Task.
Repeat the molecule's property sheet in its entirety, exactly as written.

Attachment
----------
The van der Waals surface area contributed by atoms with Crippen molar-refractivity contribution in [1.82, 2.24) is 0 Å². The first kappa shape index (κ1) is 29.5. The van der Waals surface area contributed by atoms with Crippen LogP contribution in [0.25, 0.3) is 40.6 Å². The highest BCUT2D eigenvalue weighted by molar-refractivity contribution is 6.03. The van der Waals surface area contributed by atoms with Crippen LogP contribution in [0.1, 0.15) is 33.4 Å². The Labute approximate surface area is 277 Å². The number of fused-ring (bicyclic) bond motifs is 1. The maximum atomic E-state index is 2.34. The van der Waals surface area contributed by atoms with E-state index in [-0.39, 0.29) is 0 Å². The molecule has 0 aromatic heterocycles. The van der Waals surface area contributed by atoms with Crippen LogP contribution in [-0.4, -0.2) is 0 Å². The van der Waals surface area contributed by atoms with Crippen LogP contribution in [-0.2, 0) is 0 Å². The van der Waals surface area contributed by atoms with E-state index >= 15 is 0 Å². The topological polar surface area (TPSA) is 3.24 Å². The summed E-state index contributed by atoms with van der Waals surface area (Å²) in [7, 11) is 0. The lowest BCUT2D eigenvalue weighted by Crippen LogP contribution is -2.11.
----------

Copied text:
The van der Waals surface area contributed by atoms with Crippen molar-refractivity contribution in [1.82, 2.24) is 0 Å². The first kappa shape index (κ1) is 29.5. The van der Waals surface area contributed by atoms with Crippen LogP contribution in [0.25, 0.3) is 40.6 Å². The highest BCUT2D eigenvalue weighted by molar-refractivity contribution is 6.03. The van der Waals surface area contributed by atoms with Crippen LogP contribution in [0.1, 0.15) is 33.4 Å². The Labute approximate surface area is 277 Å². The number of fused-ring (bicyclic) bond motifs is 1. The maximum atomic E-state index is 2.34. The van der Waals surface area contributed by atoms with E-state index in [-0.39, 0.29) is 0 Å². The molecule has 0 aromatic heterocycles. The van der Waals surface area contributed by atoms with Crippen LogP contribution in [-0.4, -0.2) is 0 Å². The van der Waals surface area contributed by atoms with Crippen LogP contribution in [-0.2, 0) is 0 Å². The van der Waals surface area contributed by atoms with E-state index >= 15 is 0 Å². The topological polar surface area (TPSA) is 3.24 Å². The summed E-state index contributed by atoms with van der Waals surface area (Å²) in [7, 11) is 0. The lowest BCUT2D eigenvalue weighted by Crippen LogP contribution is -2.11.